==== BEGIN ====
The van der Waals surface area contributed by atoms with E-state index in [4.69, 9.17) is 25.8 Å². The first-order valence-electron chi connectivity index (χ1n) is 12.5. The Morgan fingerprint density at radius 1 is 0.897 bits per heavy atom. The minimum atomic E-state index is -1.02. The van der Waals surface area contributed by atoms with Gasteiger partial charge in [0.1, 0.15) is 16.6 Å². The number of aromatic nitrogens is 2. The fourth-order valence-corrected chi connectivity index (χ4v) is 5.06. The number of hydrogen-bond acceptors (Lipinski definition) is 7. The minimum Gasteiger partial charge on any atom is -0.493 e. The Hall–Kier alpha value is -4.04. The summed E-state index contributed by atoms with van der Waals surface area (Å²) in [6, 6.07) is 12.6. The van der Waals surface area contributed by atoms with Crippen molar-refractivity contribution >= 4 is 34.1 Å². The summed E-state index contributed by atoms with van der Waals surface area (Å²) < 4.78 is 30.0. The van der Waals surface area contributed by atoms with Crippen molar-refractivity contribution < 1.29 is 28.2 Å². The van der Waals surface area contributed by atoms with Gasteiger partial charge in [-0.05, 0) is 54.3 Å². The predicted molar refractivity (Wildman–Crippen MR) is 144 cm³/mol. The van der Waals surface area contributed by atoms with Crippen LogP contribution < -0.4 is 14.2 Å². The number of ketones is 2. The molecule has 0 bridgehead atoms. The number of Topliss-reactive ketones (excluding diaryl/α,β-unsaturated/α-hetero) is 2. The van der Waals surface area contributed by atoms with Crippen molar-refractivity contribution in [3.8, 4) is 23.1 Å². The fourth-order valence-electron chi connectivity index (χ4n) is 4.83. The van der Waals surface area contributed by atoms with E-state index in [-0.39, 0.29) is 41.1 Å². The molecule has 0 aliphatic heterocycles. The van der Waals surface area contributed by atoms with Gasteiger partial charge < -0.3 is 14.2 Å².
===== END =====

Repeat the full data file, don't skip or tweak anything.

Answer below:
The van der Waals surface area contributed by atoms with E-state index in [4.69, 9.17) is 25.8 Å². The first-order valence-electron chi connectivity index (χ1n) is 12.5. The Morgan fingerprint density at radius 1 is 0.897 bits per heavy atom. The minimum atomic E-state index is -1.02. The van der Waals surface area contributed by atoms with Gasteiger partial charge in [0.1, 0.15) is 16.6 Å². The number of aromatic nitrogens is 2. The fourth-order valence-corrected chi connectivity index (χ4v) is 5.06. The number of hydrogen-bond acceptors (Lipinski definition) is 7. The minimum Gasteiger partial charge on any atom is -0.493 e. The Hall–Kier alpha value is -4.04. The summed E-state index contributed by atoms with van der Waals surface area (Å²) in [6, 6.07) is 12.6. The van der Waals surface area contributed by atoms with Crippen molar-refractivity contribution >= 4 is 34.1 Å². The summed E-state index contributed by atoms with van der Waals surface area (Å²) < 4.78 is 30.0. The van der Waals surface area contributed by atoms with Crippen molar-refractivity contribution < 1.29 is 28.2 Å². The van der Waals surface area contributed by atoms with Gasteiger partial charge in [-0.05, 0) is 54.3 Å². The predicted molar refractivity (Wildman–Crippen MR) is 144 cm³/mol. The van der Waals surface area contributed by atoms with Crippen LogP contribution < -0.4 is 14.2 Å². The number of ketones is 2. The molecule has 0 bridgehead atoms. The number of Topliss-reactive ketones (excluding diaryl/α,β-unsaturated/α-hetero) is 2. The van der Waals surface area contributed by atoms with Crippen molar-refractivity contribution in [3.8, 4) is 23.1 Å². The fourth-order valence-electron chi connectivity index (χ4n) is 4.83. The van der Waals surface area contributed by atoms with E-state index in [-0.39, 0.29) is 41.1 Å². The molecule has 0 aliphatic heterocycles. The van der Waals surface area contributed by atoms with Gasteiger partial charge < -0.3 is 14.2 Å².